Shaun Adams, managing director of Sussex-based Cooper Adams and a Fine and Country branch, said: “I think that what we’re seeing at a local level reflects what the Rightmove statistics are showing. For us, the market was quite dire at the start of the year, but things have livened up from June onwards. Maybe lots of people are sick of waiting for Brexit to happen and are just getting on with things, but we anticipate there might be another lull in the run up to the October 31st deadline, although thankfully that hasn’t happened yet. The market right now is still quite buoyant but it is changing. Beforehand, if a seller was optimistic, they would most likely still get their valuation, whereas now they could alienate potential buyers and have their property go stale.”

Regional Trends

National Trends

London Trends

Scarcity of new sellers shows signs of helping London market to stabilise

  • The price of property coming to market falls by a modest 0.2% (-£939) in London this month, compared to the average 0.6% July fall over the last five years
  • Number of new sellers down 18% on the same period a year ago preventing over-supply and underpinning prices
  • Signs of market bottoming out with time to sell the same as a year ago at 67 days

The price of property coming to market in Greater London falls by a modest 0.2% (-£939) this month. This compares favourably to the average 0.6% monthly fall for July over the previous five years. A significant drop in the number of properties coming to market is helping to balance supply with the reduced demand, and underpin prices.

Miles Shipside, Rightmove director and housing market analyst comments: “New seller asking prices have fallen by just 0.2% this month, but a fall at this time of year is the norm and it is comparatively healthy when compared with the five-year average. There is no glut of forced sellers, which is preventing the over-supply that could have led to a downward price spiral in this period of reduced buyer activity.”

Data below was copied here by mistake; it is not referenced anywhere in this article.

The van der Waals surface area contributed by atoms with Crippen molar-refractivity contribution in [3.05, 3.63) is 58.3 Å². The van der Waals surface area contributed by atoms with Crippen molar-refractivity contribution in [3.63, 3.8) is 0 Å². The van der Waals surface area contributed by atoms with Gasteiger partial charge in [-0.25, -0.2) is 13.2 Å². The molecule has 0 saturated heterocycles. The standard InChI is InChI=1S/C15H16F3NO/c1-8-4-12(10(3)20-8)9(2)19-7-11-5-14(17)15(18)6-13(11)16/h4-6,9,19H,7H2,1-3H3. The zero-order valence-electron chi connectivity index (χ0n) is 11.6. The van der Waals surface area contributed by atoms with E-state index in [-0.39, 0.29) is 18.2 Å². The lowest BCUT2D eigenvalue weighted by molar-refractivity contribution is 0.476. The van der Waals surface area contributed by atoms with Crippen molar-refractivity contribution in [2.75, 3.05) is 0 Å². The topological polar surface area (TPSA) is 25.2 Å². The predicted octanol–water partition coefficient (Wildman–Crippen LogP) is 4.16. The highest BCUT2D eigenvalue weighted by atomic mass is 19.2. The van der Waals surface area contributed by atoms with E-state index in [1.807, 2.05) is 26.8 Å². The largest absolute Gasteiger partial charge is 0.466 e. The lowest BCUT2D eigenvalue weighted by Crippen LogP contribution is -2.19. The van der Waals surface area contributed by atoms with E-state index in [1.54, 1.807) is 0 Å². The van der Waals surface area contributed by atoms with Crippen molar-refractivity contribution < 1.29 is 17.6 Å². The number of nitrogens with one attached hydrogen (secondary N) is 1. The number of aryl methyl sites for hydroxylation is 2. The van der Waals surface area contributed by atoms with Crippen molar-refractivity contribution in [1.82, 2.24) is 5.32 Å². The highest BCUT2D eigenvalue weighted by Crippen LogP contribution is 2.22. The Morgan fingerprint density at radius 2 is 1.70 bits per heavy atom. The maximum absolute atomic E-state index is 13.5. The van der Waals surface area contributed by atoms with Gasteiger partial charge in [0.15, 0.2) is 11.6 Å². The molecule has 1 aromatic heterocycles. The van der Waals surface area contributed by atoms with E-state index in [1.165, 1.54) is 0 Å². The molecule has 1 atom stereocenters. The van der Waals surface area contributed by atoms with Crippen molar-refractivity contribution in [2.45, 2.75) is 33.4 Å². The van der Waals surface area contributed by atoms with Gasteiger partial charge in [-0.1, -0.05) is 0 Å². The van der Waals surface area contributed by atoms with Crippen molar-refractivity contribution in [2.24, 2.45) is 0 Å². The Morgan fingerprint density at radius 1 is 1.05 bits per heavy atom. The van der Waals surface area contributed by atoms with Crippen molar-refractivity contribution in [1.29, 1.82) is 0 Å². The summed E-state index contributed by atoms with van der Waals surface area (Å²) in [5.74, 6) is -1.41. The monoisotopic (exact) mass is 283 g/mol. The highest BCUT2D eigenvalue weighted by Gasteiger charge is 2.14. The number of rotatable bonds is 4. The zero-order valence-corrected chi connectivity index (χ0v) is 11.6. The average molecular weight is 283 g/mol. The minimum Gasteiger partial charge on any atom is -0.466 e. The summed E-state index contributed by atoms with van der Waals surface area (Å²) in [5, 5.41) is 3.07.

The number of new sellers this month is down 18% on the same period a year ago. TfL Zones 1 to 3 see the biggest scarcity of new-to-the-market listings, with drops in excess of that average in each of these zones. With the limited fresh choice for buyers and the substantial price drops that we have seen since the peaks of a few years ago, there are tentative signs of the market bottoming out. The average time taken to sell a property is the same as it was a year ago at 67 days, a further sign of stability returning to the market with no further deterioration in key metrics.

Shipside adds: “The lack of sellers coming to market is more pronounced the closer to the centre of London you get. TfL Zones 1 to 3 all have over 20% fewer new sellers this month compared to the same period 12 months ago, (with prime central Zone 1, 29% down on July 2018) having the most stay-away sellers. Owners in this area are typically able to pick and choose when to come to market, as they tend not to have a pressing need to liquidate their assets. They have perhaps decided to spend an extended summer break at one of their other properties around the world and wait for this stabilisation of the London market to turn into a recovery.”

                                              

Borough data is based on a three month rolling average and can be used as an indicator of overall price trends in each borough over time. It is not directly comparable with the overall London monthly figures.